names [Was: Approach of new Object methods in ES5]

Brendan Eich brendan at
Sat Apr 17 22:19:21 PDT 2010

On Apr 17, 2010, at 6:07 PM, Peter van der Zee wrote:

> To be solved:
> - Allow non-string-property keys
> - Allow "hidden" properties, non-enumerable, not generically  
> accessible (like stringed keys are now). To be honest, I'm still not  
> 100% clear on this one.

I don't see how these two differ.

> Ways of doing that:
> - By identity
> -- Property is inaccessible once the identity is gc'ed
> -- Could cause additional constraints, make an implementation more  
> complex and heavier in general (circular checks)
> - By some kind of private syntax, see the straw for that

The private syntax is so you can use o.p instead of o[x] where x is a  
Name object; private p would bind the name p lexically to a Name  
object and use it instead of the string "p" when evaluating o.p.

> - Simply add new object / instance methods to the language in a sane  
> sounding way, taking the backwards compat problems for granted. This  
> is by far the easiest and yet the most opposed way.

This is what ES5 did.

> - Add new methods with obscure names in an effort to minimize  
> backwards compat problems. This is what __proto__ would fall under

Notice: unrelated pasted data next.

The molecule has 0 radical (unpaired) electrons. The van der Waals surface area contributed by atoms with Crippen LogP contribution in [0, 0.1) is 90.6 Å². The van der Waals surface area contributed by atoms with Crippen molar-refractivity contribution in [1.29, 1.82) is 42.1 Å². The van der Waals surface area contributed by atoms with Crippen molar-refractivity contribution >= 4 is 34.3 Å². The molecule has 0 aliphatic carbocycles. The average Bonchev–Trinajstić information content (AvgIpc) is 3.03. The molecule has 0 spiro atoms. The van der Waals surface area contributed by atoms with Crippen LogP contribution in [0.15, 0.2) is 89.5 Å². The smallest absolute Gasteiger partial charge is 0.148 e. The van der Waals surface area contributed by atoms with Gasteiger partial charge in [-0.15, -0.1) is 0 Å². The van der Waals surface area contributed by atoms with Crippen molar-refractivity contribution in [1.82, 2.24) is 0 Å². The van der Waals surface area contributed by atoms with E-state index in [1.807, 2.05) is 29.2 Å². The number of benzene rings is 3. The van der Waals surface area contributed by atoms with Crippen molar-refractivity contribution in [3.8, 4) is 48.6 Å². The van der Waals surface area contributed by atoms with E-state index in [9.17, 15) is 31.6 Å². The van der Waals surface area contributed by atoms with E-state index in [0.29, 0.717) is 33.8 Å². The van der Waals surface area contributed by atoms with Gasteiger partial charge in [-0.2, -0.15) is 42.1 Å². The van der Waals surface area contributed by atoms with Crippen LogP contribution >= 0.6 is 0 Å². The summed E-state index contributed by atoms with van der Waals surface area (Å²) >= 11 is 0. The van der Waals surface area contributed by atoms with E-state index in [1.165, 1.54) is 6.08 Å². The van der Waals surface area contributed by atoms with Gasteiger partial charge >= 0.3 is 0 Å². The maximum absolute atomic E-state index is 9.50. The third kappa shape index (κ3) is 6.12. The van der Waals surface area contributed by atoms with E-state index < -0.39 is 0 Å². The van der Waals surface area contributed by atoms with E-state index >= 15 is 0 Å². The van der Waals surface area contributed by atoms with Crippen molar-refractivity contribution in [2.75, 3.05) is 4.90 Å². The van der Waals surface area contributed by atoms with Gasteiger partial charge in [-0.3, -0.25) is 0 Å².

> (in my opinion). I think that's also part of the start of this  
> thread and the comparison to "that other language"...

This is not favored by TC39, because the __ convention is no guarantee  
against collisions, and it is rejected by some sanitizers.

> As far as versioning goes, this seems like an appealing option at  
> first but can lead to a complex system of rules and versions to be  
> kept supporting. Basically Brendan's objections. Any versioning  
> scheme will come down to this, whether it be feature specific (like  
> an include) or version specific (minor/major version or whatever).

Real web experience suggests feature-testing, or really object  
detection, is less combinatorial explosive. Once a browser supports  
the new object, the script can use it. No need to enumerate browser or  
rendering engine names in a conditional or X-UA-Compatible header.

> So. What problem are we trying to solve here and what options do we  
> have (and are viable) to extend the specification?

For Harmony we have new syntax, so the problem is clear: we need some  
kind of opt-in versioning mechanism for authors to use, where old  
browsers do not process the new version. This could involve RFC 4329  

<script src="harmony.js" type="application/ecmascript;version=6"></ 

but then the question becomes: how does the content author ship an ES3  
or lower script to older browsers? See the older versioning page I  
wrote, which Collin Jackson worked on too, at

An in-language pragma, e.g.

"use vesrion 6";
// Harmony code here...

would be ignored by older browsers. This seems bad because downrev  
browsers would try to run the script content, unless you use server- 
side version detection to ship this only to uprev browsers.

Harmony having new syntax does not mean we are opening up the design  
space to make some new, incompatible version of the language. You seem  
to allow for that as a possible future course, but TC39 members are  
uniformly against this path AFAICT. See 


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